A glimpse into the mysterious and enlightening Rosicrucian Egyptian Museum of San Jose
THE SANTA CLARA
November 10, 2016
Mummies, curses and tombs, oh my! No, I am not talking about movies with our favorite archaeologist, Dr. Jones. I’m talking about the Rosicrucian Egyptian Museum.
If you lived in the South Bay as a child, chances are that you had a field trip to the Rosicrucian Egyptian Museum in San Jose. I was one of those children lucky enough to be bussed over to this abode of Egyptian knowledge, but back then I didn’t appreciate it as much as I do now. I wasn’t alone in this neglect; my friends and I were interested in mummies of course, but our interest was restricted to the Indiana Jones franchise.
My childhood disinterest in Egyptian history is disappointing, since the museum boldly claims to be the biggest collection of Egyptian artifacts in the West. But now, as an older and wiser man at the ripe age of 20, I can appreciate learning about ancient Egypt as well as ogling at petrified beings.
Just a brisk 15 minute bike ride from campus, the facade past the corner of Naglee and Park in San Jose immediately draws you in, with a splendid representation of Egyptian temple architecture. Palmiform columns rise from the ground next to their namesake counterparts to support the flat roof. Flanking either side of the entrance are multiple statues of sitting lions, presumably protecting the treasures inside.
The first steps in the museum were strange to me. Waves of nostalgia caused by those first steps rolled over me, and then the smell of preserved history filled the air—I was a third grader once again.
Snapping out of it, I started down the galleries. There are four in total, labelled A through D. I made a beeline toward where the artifacts from the older centuries of Egyptian civilization and several mummies are held. Among the deceased creatures: a baboon, a cat and of course, a human.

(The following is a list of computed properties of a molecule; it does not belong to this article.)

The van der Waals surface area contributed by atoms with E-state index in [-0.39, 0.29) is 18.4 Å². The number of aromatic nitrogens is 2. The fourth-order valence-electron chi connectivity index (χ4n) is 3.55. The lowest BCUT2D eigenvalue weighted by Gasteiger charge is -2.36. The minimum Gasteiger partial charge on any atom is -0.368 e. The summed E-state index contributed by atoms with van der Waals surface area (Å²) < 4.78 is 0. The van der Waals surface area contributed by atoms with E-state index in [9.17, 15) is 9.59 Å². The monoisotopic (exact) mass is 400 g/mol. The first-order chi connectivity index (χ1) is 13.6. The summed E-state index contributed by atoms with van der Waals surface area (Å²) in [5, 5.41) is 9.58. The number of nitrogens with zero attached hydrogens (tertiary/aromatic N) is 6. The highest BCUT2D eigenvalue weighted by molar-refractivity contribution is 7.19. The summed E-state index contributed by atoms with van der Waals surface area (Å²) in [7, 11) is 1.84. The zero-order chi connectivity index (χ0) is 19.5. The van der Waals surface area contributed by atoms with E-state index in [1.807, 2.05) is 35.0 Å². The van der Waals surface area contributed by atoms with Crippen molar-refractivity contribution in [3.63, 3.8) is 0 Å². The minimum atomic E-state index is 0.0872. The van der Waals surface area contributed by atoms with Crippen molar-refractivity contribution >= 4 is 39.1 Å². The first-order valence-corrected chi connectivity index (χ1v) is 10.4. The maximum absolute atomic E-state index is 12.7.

In addition to housing the mummies and artifacts, this section is where the entrance to a scale model of an actual tomb lies. The burial chamber proves to be particularly interesting because of the insight it provides—each wall contains illustrations reflecting both life and religion, and infused together they convey the intertwined culture of the Egyptians.
Examining the stories of everyday life flowing along one wall, I couldn’t help but see the similarities between people then and people now. There was even news a while back that this very museum had uncovered writings that described in detail the gossip of a town. Clearly, human interests don’t seem to change.
The exit of the burial chamber takes you directly to a second gallery with an exhibition on women’s life in Egypt. Here, guests can see a birthing chamber along with a myriad of amulets and artifacts designed to somehow help with child labor. And across the way lay a display of heavy and ornate jewelry made from gemstones of carnelian, lapis lazuli, turquoise and others worn by women.
Further along in the gallery artifacts derived from around the Middle East were displayed to connect Egypt to other civilizations at the time. This row of artifacts is a highlight reel of casts of giant stone steles like the Code of Hammurabi and the famous Rosetta Stone.
Upstairs laid the last two galleries. One of these is dedicated to one of Egypt’s most peculiar rulers, Akhenaten. Married to Nefertiti (essentially the Egyptian Helen), Akhenaten created one of the first monotheistic religions in order to consolidate power—in fact, the pharaoh may have inadvertently influenced aspects of Judaism. And for a while Akhenaten stylized his images and statues to look androgynous and extraterrestrial. I’ve been told many times to not make fun of a person’s appearance, but when the pharaoh looks like a character from the movie “Coneheads,” I have to make an exception.
The final exhibit in the museum was a show dedicated to alchemy across the ages and across the globe. For those of you that don’t know, alchemy is a proto-chemistry field of study that attempted to transmute elements like lead to make gold. However, this hocus pocus pseudoscience didn’t appeal to me and consequently, I felt very much like an outsider during this exhibit. Disappointed, I sought some fresh air.
Outside the museum, the grounds and gardens display Egyptian aesthetics in nature—and also provide the perfect area to mediate in after wandering through several exhibits. But as I soon realized, I had already spent over three hours and the museum was about to close.
Overall, the Rosicrucian Museum proves to be a great way to immerse yourself in the Egyptian world. With immense collections and visuals, I could have spent much longer reading all the information given to me.
As a little kid I enjoyed the fantastic aspects of the Egyptian museum, but now I have the ability to appreciate museums for what they are—buildings that serve as evidence that we share more similarities to our past selves than we give credit.
Contact Max Eberhart at firstname.lastname@example.org or call (408) 554-4852.